Unexpected Blessings

By: Marcy Barthelette

I wonder how many of us would have thought when our pandemic was declared last March that we would face November still knowing little about the virus that has, at least temporarily, changed nearly every aspect of our lives in one way or another. Yet, here we are, and with all the turmoil surrounding our daily lives, I can think of no better time to recall a few instances when an unexpected blessing has quietly affected my life even more than a pandemic ever could.

The first that I recall was a long time ago and extremely personal to me. Ken and I had merged our families, and at the time of this particular blessing, the kids were all high school students. It was my birthday and when I walked into the kitchen, I found a handmade card on the counter. I don’t really recall its contents because that wasn’t what mattered most to me. This card came from Ken’s daughter, one of our kids who really wasn’t sure she wanted me as part of her family but had taken her precious time to make something for my birthday. I’ve never forgotten that simple gesture that came to mean so much. We had lots of bumps along our road together, but she grew up and became a mom. She learned that filling that role is no easy task and I learned to respect her mama bear, no holds barred approach to motherhood. We’re friends now and I attribute the beginning of our friendship to that little card.

That same daughter has four sons and the youngest has always been nothing short of a human tornado. He never stops. As we were on a sports outing in Arkansas and our daughter wanted to visit Crystal Bridges Art Museum, Ken and I were pretty skeptical of taking our little whirlwind into such a sophisticated setting, but mama bear wanted her boy exposed to some culture, so we went. Just inside, Ken saw one of the museum guards and told Kannon (he is appropriately named) that if he misbehaved, that man would take him off to jail in a heartbeat. Kannon gave all the guards a wide berth but really started getting into the exhibits. The best reaction was to an oversized bust of a man in exquisite detail, so real looking you’d think he could speak. Kannon stood, absolutely transfixed, not moving a muscle for what must have been forever in his world. I don’t know if he remembers, but I recall that moment of pure joy like it was yesterday.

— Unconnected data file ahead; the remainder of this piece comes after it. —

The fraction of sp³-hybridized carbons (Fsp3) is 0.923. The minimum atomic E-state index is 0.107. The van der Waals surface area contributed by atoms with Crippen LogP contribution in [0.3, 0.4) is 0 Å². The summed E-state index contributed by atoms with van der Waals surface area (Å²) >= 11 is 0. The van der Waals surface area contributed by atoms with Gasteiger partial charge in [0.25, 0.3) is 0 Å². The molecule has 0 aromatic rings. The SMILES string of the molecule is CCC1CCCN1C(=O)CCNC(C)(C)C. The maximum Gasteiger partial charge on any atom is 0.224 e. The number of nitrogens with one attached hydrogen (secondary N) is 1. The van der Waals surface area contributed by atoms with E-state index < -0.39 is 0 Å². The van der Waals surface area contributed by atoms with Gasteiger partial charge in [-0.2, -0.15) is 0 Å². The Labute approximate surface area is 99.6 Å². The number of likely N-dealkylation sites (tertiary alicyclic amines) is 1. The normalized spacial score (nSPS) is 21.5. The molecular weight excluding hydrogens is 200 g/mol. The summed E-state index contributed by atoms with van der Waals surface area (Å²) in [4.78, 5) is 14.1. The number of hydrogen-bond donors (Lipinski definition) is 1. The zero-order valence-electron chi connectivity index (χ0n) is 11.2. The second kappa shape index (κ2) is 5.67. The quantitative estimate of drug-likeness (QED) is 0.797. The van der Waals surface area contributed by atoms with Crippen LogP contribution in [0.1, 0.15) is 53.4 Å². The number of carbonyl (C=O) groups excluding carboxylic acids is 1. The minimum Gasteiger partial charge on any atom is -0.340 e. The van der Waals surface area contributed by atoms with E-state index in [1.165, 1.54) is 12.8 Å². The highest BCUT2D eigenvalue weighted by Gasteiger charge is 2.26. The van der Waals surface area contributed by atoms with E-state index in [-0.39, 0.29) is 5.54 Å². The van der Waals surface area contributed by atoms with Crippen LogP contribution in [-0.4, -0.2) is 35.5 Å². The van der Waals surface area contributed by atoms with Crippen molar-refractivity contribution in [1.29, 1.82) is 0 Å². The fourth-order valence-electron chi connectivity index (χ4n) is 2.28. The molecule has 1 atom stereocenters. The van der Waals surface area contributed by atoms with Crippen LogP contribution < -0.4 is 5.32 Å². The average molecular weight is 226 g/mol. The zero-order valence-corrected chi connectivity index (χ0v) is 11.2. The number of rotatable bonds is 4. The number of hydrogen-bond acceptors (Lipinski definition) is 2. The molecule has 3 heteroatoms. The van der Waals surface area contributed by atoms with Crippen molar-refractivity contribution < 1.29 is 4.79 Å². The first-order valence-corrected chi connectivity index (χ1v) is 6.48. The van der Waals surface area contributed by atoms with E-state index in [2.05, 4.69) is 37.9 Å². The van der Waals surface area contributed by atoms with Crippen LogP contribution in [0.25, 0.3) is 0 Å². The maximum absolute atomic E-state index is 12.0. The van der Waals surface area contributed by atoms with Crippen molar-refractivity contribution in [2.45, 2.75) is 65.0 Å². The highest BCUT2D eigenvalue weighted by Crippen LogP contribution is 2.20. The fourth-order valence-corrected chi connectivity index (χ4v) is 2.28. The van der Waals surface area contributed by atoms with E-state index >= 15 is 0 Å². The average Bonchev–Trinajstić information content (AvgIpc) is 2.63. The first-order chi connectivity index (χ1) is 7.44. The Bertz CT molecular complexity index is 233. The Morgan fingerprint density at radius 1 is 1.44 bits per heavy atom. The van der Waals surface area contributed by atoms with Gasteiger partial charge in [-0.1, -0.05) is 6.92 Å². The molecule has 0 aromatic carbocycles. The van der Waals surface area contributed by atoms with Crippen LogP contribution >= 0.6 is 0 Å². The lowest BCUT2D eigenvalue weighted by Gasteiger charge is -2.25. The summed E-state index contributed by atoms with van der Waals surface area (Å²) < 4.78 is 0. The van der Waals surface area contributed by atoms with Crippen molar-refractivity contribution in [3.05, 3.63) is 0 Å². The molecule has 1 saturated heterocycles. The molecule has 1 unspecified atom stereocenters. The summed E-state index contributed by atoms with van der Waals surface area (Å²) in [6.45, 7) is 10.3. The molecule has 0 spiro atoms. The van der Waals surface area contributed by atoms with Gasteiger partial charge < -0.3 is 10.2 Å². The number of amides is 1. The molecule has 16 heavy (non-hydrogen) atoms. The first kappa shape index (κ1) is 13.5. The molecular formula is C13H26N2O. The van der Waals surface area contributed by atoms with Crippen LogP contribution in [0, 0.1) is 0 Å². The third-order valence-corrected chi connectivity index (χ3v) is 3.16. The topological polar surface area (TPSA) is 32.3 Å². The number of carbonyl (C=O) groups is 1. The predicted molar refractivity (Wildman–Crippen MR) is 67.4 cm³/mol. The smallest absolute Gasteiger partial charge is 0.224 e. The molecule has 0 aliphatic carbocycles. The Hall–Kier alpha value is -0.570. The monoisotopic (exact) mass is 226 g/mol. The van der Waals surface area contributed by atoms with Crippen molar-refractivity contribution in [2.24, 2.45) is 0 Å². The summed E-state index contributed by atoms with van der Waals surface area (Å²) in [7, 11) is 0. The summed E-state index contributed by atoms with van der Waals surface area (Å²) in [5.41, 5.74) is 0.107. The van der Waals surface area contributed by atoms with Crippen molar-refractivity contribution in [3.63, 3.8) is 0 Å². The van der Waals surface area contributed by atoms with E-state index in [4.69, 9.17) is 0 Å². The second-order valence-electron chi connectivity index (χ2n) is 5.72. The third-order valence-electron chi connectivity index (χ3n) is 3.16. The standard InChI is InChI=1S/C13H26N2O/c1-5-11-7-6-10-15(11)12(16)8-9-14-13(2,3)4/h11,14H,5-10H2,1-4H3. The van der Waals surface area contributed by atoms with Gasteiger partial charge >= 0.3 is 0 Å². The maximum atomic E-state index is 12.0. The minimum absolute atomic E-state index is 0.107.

And then, on Christmas a few years ago, en route to see the SDC lights, Ken amazed Kannon with his knowledge of all things related to trivia. He stared in wonder as Grandpa answered question after question. Later that evening, Kannon and our other whirlwind crowded into Grandpa’s lap to watch videos on his iPad and would have stayed for hours had we not made them settle into bed. I treasure the photo I have of Ken enjoying those two crazy kids who never stop for anything and how much they were enjoying their grandpa. Miracles never cease!

Ken and I don’t give each other anniversary gifts. We usually go out to a restaurant that is a favorite with both of us, a place where I can have seafood and he can enjoy “real” meat. But last year, in the middle of the night before the big day, he sent me a YouTube link to one of the songs sung at our wedding. I listened to it several times that day and recalled that special day we became one family. That was a beautiful blessing.

I can’t tell you how many times I’ve thought about last year when we traveled to visit family in Texas and Florida, walked along sandy beaches, climbed mountains, witnessed nature reclaiming areas scorched by fire, camped in beautiful places all around southwest Missouri and welcomed our kids and grandkids into our home for Christmas. I believe God gave us those moments to treasure and help us through these difficult months in 2020. He loaded our memory cup to overflowing and I will be forever grateful.